Lasting effects of government shutdown and “SNAP gap” increases demand and food insecurity
February 7, 2019 – Boise, ID – The Idaho Foodbank is taking action to increase its food distribution by 20% to combat the residual effects of the government shutdown. As the state’s largest hunger relief organization and largest distributor of free food assistance, The Idaho Foodbank’s increase will provide food for an additional 266,000 meals starting this week and extending into early March.
Food and fund donations from partners and individual community members will support the increased deliveries and larger orders planned to offset anticipated heightened food insecurity between mid-February and mid-March.
The government has reopened until at least February 15, 2019, but there are still significant concerns about the shutdown’s lingering effects. Federal workers are still waiting for backpay, more than a million federal contract employees have lost almost 10 percent of their yearly income, and millions of food stamp recipients are worried.
“When uncertain conditions like the government shutdown create doubt, insecurity and hardship for so many, it’s more important than ever that we remind all Idahoans that 1) we’re here to provide good food to anyone and everyone who needs a hand up and 2) we have a wide network of partner agencies and mobile pantries that are as committed as we are to provide food for those in need,” said Karen Vauk, president and CEO of The Idaho Foodbank. “No one should go hungry because of the shutdown,” she added.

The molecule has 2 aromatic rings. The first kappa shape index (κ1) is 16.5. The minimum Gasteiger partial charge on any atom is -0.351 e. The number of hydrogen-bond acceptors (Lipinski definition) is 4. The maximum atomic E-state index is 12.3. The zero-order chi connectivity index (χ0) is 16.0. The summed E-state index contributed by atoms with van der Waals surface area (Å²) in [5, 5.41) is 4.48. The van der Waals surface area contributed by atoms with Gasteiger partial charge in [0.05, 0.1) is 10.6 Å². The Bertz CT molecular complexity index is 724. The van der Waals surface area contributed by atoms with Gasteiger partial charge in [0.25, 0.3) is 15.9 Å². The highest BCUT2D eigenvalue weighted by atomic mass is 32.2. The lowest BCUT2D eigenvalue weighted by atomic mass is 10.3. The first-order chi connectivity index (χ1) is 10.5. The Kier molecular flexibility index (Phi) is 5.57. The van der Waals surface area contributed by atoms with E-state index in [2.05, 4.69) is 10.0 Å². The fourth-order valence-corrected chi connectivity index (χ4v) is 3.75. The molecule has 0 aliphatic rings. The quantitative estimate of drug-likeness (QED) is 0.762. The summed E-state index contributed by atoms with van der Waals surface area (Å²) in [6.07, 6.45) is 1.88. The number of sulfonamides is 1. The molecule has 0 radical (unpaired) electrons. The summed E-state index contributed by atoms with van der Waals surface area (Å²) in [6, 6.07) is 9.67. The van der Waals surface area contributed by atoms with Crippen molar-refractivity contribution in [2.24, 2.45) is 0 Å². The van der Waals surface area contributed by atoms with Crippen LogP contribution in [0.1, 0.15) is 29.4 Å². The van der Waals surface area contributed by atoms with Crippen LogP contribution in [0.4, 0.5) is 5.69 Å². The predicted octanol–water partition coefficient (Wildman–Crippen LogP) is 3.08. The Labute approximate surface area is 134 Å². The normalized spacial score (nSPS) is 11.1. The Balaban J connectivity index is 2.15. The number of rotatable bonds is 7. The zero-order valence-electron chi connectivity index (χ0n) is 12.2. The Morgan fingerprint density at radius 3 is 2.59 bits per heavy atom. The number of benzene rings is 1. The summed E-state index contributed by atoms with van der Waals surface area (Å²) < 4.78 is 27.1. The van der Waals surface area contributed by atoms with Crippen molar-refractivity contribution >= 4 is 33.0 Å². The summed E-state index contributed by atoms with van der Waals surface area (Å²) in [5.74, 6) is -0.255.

The early issuance of February SNAP (Supplemental Nutrition Assistance Program) benefits on January 20 has created a “SNAP gap,” causing a significant financial strain for SNAP participants. SNAP recipients will experience 40-49 days between the issuance of February and March SNAP benefits, depending on each recipient’s benefits schedule.
It is well documented that SNAP benefits normally run out for most households before the end of the month. Within a week of receiving SNAP, households redeem over half of their SNAP allotments. By the end of the second week, SNAP households have redeemed over three-quarters of their benefits, and by the end of the third week, which arrives this month on February 10, they have redeemed 90 percent.
For more information on how the December 22, 2018-January 25, 2019, government shutdown affected the SNAP program and other federal programs and what The Idaho Foodbank is doing to support those who are experiencing food insecurity because of it, please visit www.idahofoodbank.org/get-help-give-help.
The Idaho Foodbank is an independent, donor-supported, nonprofit organization founded in 1984, and is the largest distributor of free food assistance in Idaho. From warehouses in Boise, Lewiston and Pocatello, the Foodbank has distributed more than 170 million pounds of food in its 34-year history. In the last fiscal year, the Foodbank distributed enough food to provide more than 15.5 million meals to Idaho families. The Foodbank distributes food through a network of more than 400 community-based partners. These include schools, pantries, senior centers, feeding sites, and shelters. The Foodbank also operates direct-service programs that promote healthy families and communities through good nutrition. Visit idahofoodbank.org for more information.